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Don’t Be Left Out in the Cold: The Future of ‘Frozen’

Since its heyday in the 1970s, frozen food has become static, functional and uninviting. As consumers become increasingly demanding in their expectations of convenience and health, the category is struggling to overcome its ingrained reputation. How can frozen food brands – both beloved icons and bold challengers – harness the power of innovation to reinvent perceptions and re-inject desirability into a cold category?

In a post-recessionary economy, consumers perceive frozen goods as processed, value-driven and of a lower quality than fresh produce. And, why wouldn’t they? A sea of ‘perfect plate’ pack shots plastered across uniformly boxed and bagged products, the frozen aisle is generally a depressing place to be, while products whose contents ‘clatter’ ominously when shaken do little to evoke freshness or deliciousness. Add to that the physical barrier of condensation-glazed freezer doors and brands are forced to deal with the mammoth challenges of shelf-standout, navigation and discoverability.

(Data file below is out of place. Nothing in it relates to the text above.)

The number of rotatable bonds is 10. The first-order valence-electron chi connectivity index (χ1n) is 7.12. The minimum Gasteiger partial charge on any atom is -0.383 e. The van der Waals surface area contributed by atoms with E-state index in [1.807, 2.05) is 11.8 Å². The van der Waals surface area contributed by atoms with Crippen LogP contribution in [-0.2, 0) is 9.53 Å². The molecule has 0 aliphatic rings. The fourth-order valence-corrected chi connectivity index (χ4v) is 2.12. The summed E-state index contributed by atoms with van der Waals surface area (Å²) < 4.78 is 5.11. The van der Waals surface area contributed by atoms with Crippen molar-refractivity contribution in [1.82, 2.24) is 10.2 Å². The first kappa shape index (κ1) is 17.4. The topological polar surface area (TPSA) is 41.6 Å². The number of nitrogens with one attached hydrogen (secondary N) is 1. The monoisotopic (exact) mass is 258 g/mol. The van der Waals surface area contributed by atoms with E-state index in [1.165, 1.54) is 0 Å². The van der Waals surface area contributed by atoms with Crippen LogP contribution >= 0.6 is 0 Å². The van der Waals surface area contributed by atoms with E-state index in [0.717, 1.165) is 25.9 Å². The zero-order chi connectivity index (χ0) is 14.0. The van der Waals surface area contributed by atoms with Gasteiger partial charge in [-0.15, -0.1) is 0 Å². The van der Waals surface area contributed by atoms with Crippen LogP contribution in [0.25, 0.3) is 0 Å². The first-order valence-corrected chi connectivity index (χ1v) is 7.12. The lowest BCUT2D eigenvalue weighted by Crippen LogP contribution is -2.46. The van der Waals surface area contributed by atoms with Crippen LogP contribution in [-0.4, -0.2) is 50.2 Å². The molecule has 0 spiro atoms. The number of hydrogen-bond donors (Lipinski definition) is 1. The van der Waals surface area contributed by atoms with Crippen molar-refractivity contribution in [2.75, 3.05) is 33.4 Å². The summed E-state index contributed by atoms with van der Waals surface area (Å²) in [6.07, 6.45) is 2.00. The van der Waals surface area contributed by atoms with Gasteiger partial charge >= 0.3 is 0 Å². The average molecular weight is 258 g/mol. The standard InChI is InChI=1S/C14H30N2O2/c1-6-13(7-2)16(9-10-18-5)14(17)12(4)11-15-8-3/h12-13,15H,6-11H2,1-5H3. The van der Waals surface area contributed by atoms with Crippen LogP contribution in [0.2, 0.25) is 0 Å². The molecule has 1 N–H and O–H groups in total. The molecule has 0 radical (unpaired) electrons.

Despite this, however, the future’s brighter than expected for ‘frozen’: The Grocer reports that consumers spent an extra £11m on frozen meals in 2016, driven largely by meat-free and desserts. So, while certain products are contributing to the erosion of the category’s market share, demand for convenience-driven frozen meals is promising; consumers just need a nudge in the right direction.

And that’s certainly not an impossible task, as has been proven by the recent catapult to cool for veganism and alternative proteins. To help, we’ve defined the top 3 areas of focus for frozen brands to help defrost the frozen category in the hearts and minds of consumers.

New Product Development